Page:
As mentioned above, there is substantial evidence showing that late payment is an ongoing issue affecting both small businesses and the self-employed.
Looking at our data, over half (56%) of the respondents surveyed said they had experienced late payment at least once in their self-employed career.
Lower paid freelancers (65%), as well as groups that have been found to have lower levels of income in self-employment16, such as women (67%) and younger freelancers (65% of those aged 16-34) were more likely to have experienced late payment.
This is concerning considering that late payment is likely to further exacerbate the already difficult financial situation lower paid freelancers operate in, especially during the pandemic. For instance, when surveyed in April 2020, 74 per cent of freelancers said they had lost income as a result of the crisis.17
While over two in five respondents (43%) said they had experienced late payment at some point in their career before the outbreak of the coronavirus pandemic, a significant proportion – over a quarter (28%) – had experienced it in the last six months alone, illustrating the magnitude of the crisis.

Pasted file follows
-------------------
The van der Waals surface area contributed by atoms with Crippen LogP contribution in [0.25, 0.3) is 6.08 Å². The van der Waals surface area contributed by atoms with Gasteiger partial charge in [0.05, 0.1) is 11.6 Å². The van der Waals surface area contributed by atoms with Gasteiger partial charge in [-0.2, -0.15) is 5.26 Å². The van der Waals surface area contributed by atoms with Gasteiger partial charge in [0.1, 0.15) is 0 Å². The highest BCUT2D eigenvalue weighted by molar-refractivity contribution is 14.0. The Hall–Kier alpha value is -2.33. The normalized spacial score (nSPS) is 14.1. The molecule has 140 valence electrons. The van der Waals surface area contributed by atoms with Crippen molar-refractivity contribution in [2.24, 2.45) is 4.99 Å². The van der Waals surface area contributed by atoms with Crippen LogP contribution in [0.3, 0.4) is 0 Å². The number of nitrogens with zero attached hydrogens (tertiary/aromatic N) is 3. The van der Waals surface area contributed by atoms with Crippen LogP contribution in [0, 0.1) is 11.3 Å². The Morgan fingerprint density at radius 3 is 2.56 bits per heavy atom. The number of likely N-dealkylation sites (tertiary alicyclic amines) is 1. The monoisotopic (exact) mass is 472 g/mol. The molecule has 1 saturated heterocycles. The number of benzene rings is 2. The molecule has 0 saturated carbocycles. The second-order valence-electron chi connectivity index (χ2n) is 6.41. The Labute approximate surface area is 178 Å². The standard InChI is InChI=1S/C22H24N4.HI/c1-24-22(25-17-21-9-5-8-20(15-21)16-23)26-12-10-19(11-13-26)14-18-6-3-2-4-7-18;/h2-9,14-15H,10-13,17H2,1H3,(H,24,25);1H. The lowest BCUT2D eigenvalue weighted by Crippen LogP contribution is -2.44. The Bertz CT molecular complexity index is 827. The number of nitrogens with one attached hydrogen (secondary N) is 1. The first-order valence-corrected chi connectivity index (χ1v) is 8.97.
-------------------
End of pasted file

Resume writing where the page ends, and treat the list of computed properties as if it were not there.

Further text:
Furthermore, there has been some evidence that levels of late payment have increased since March 2020. For instance, the Credit Protection Association (CPA) has found that the volume of overdue invoices increased by 209 per cent at the beginning of the pandemic.18
The Federation of Small Businesses (FSB) also found that 62 per cent of all small businesses experienced either an increase in late payments and/or had payments frozen completely as a result of COVID-19.19
Our own research found that among the self-employed specifically, there has also been an increase in late payment.
While close to half (46%) of the respondents surveyed said that instances of late payment had remained unchanged since the beginning of the pandemic, over a third (36%) said they had increased and only eight per cent said they had decreased.